Tayeba Begum Lipi (born Gaibandha, Bangladesh) graduated in 1993 with an MFA from the Institute of Fine Art, University of Dhaka. Tayeba’s significant group shows include the Asian Art Biennial (Taichung, 2017); Kathmandu Triennale (2017); Art Festival Watou (Belgium, 2016); SONSBEEK 16’ (The Netherlands, 2016); “Frontiers Reimagined“ (Museo di Palazzo Grimani, Venice, 2015); Dhaka Art Summit (2014 and 2012); “No Country” (The Solomon R. Guggenheim Museum, Asia Society Hong Kong Center, and CCA Singapore, 2013-14); Colombo Biennale (2012); Jakarta Biennale (2012); and the Bangladesh Pavilion at the 54th Venice Biennale (2011).
Mahbubur Rahman (born 1969, Dhaka, Bangladesh) completed his MFA at the Institute of Fine Art, University of Dhaka in 1993. Mahbub’s selected group shows include: Dhaka Art Summit (2020, 2014, and 2012); Jaipur Sculpture Park (2019); Kathmandu Triennale (2017); “Shadow Scenes” (Rio Complex, Colombo, 2015); “Daily Pasture” (Museum Of Contemporary Art, Xinjiang, 2014); Colombo Biennale (2014); Bangladesh Pavilion, 54th Venice Biennale (2011); Kathmandu International Art Festival (2009 & 2012); Gwangju Biennale (2008); South Asian Contemporary Art Exhibition (Copenhagen, 2006); and Indian Triennale (New Delhi, 2001).
Tayeba Begum Lipi and Mahbubur Rahman participated as an artist-duo in the 2016 exhibition “Artist as Activist” at the Eli and Edythe Broad Art Museum, USA, curated by Caitlin Doherty.
The Center for Genomic Gastronomy (Artist Collective)
The Center for Genomic Gastronomy is an artist-led think tank that examines the biotechnologies and biodiversity of human food systems. Launched in 2010 by Norwegian Cathrine Kramer and American Zack Denfeld, the Center has collaborated with scientists, chefs, hackers and farmers in Europe, Asia, and North America. Their mission is to map food controversies, prototype alternative culinary futures, and imagine a more just, biodiverse, and beautiful food system. The Center presents research about the organisms and environments manipulated by human food cultures in the form of public lectures, research publications, meals, and exhibitions. The Center’s work has been published in We Make Money Not Art, Science, Nature and Gastronomica and has been exhibited at the World Health Organization, Jeu de Paume, Kew Gardens, Science Gallery Dublin and the V&A Museum.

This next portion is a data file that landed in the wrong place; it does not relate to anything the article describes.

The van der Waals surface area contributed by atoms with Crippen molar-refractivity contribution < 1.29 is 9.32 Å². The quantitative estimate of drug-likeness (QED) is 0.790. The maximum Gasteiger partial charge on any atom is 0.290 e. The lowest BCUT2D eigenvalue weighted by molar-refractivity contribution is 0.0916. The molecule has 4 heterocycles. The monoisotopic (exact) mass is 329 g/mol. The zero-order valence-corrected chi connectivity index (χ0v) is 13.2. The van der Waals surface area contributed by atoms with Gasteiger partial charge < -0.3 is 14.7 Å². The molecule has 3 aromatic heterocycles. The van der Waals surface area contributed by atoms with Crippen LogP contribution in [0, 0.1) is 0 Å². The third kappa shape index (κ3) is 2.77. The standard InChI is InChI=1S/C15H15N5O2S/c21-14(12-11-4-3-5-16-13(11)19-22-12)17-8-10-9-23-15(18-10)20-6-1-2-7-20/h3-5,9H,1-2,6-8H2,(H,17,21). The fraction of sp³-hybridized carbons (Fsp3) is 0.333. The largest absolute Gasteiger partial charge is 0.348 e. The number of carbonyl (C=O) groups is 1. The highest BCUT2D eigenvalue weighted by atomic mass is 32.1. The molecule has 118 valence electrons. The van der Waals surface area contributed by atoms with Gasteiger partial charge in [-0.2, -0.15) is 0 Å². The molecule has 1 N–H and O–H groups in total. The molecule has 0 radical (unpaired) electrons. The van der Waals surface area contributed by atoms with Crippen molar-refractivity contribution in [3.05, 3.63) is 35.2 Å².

Yan Fang (Curator of Public Programs, UCCA)
Yan Fang is an art critic and curator of public programs at UCCA Center for Contemporary Art. She graduated from University of Paris 1 Pantheon-Sorbonne with a Master’s degree in History of Art: History of Art and Philosophy, and has previously worked at the Musée national d’Art moderne/Centre Pompidou.